Corporate Influence on U.S. Government and Politics

By now if you pay even modest attention to current events in America you've probably heard a lot about lobbyists, “special interests”, and PACs.  These are the levers in which corporations and industry groups influence and often control the US Government, as we will discuss below.

This is part of a series on recognizing and managing misinformation in the media named, “Finding A Bit Of Truth In An Ocean Of Garbage.”

Lobbyists, Special Interests, and PACs

“I hope we shall... crush in its birth the aristocracy of our moneyed corporations, which dare already to challenge our government to a trial of strength and to bid defiance to the laws of their country.”
—Thomas Jefferson,
Letter to George Logan. November 12, 1816
How exactly does this all work?  Well, a lobbyist is a person who is hired to influence legislation on behalf of a special interest group.  In 2009, the Senate Office of Public Records estimates there were 13,754 lobbyists, who spent a collective $3.49 Billion in support of their activities.  Lobbyists tend to be former federal employees, as their government contacts give them an advantage. This practice is sometimes called the “revolving door.”
“Whether lobbyists work for a large organization, a private individual, or the general public, their goals and strategies are the same. First and foremost, lobbyists must be adept at the art of persuasion, which is the mainstay of their job. They must figure out how to sway politicians to vote on legislation in a way that favors the interest they represent. This means tailoring appeals to specific individuals as well as to group voting blocs, such as Southerners or pro-choicers. .... Sometimes, lobbyists will even sit down and help a politician draft legislation that is advantageous for their interest.”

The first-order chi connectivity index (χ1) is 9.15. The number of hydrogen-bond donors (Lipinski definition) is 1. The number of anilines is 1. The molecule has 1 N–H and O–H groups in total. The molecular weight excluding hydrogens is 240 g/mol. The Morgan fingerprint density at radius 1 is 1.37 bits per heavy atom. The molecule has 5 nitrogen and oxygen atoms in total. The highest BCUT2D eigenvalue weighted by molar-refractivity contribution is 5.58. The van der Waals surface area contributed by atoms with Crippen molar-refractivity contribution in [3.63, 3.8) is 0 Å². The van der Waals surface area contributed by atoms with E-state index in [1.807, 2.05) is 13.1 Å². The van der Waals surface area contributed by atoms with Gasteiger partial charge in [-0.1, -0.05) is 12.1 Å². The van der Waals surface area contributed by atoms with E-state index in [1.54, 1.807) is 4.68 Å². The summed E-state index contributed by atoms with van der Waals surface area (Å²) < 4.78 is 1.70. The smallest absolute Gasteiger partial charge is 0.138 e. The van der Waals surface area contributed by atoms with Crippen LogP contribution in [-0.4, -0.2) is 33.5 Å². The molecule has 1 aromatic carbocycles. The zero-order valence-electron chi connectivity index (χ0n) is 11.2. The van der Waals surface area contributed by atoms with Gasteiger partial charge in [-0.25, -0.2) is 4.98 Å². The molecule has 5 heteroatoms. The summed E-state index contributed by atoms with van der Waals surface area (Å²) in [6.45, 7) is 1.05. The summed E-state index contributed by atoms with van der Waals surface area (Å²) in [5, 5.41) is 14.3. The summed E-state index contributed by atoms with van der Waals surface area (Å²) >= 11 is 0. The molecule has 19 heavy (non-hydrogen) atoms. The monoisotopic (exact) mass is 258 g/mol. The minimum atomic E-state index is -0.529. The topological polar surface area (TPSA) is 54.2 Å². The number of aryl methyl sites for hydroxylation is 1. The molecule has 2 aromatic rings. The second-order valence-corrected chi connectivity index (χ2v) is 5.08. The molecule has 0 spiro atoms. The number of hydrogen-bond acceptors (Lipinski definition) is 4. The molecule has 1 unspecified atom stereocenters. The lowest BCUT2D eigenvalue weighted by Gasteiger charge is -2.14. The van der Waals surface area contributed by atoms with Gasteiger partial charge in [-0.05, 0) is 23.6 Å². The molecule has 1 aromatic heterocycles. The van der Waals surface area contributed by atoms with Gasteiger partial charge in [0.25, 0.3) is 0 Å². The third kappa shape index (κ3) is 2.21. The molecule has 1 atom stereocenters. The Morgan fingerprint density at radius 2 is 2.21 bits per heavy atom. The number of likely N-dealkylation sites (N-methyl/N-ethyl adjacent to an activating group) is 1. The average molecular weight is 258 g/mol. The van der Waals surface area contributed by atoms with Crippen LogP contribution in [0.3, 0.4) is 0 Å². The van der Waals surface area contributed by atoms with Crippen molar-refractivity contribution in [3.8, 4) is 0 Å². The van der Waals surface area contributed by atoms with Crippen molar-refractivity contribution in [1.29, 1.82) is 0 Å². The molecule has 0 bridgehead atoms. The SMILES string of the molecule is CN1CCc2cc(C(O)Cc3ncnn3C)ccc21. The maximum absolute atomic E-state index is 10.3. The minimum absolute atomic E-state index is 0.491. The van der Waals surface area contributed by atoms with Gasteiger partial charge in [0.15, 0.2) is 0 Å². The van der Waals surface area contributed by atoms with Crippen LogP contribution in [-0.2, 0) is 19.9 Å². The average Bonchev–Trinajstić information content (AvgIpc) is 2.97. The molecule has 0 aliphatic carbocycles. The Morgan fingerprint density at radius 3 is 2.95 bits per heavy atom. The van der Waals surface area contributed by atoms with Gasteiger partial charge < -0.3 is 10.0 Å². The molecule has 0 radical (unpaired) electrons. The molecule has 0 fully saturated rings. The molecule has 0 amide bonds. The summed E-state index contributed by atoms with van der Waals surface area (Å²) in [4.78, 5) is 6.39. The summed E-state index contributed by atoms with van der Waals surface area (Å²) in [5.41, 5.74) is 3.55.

—Excerpted from “A Day in the life of a Lobbyist”,
The Princeton Review
Special Interests are the advocacy groups that lobbyists organize themselves under to influence public opinion and legislation, while Political Action Commitees (PACs) focus on electing the candidates they support.  Both are largely sponsored by corporations and industry groups.  The reason these third party groups exist is that regulations have historically barred corporations from direct lobbying and/or campaigning for candidates.